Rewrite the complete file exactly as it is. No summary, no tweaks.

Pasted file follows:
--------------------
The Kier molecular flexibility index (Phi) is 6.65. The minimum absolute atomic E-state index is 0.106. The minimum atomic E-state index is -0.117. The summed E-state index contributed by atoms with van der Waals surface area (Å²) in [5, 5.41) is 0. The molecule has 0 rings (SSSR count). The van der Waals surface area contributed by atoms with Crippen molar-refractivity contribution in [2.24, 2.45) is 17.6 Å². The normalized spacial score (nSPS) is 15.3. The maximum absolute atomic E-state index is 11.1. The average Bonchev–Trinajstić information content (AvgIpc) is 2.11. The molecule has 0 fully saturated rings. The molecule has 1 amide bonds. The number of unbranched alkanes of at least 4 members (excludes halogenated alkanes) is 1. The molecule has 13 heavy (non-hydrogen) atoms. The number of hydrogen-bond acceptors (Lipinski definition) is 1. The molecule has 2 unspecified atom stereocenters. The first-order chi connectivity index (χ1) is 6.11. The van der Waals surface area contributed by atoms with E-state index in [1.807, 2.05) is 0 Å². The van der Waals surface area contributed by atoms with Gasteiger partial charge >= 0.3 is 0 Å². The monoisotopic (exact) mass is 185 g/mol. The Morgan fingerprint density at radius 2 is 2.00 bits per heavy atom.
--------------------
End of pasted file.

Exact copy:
The Kier molecular flexibility index (Phi) is 6.65. The minimum absolute atomic E-state index is 0.106. The minimum atomic E-state index is -0.117. The summed E-state index contributed by atoms with van der Waals surface area (Å²) in [5, 5.41) is 0. The molecule has 0 rings (SSSR count). The van der Waals surface area contributed by atoms with Crippen molar-refractivity contribution in [2.24, 2.45) is 17.6 Å². The normalized spacial score (nSPS) is 15.3. The maximum absolute atomic E-state index is 11.1. The average Bonchev–Trinajstić information content (AvgIpc) is 2.11. The molecule has 0 fully saturated rings. The molecule has 1 amide bonds. The number of unbranched alkanes of at least 4 members (excludes halogenated alkanes) is 1. The molecule has 13 heavy (non-hydrogen) atoms. The number of hydrogen-bond acceptors (Lipinski definition) is 1. The molecule has 2 unspecified atom stereocenters. The first-order chi connectivity index (χ1) is 6.11. The van der Waals surface area contributed by atoms with E-state index in [1.807, 2.05) is 0 Å². The van der Waals surface area contributed by atoms with Gasteiger partial charge >= 0.3 is 0 Å². The monoisotopic (exact) mass is 185 g/mol. The Morgan fingerprint density at radius 2 is 2.00 bits per heavy atom.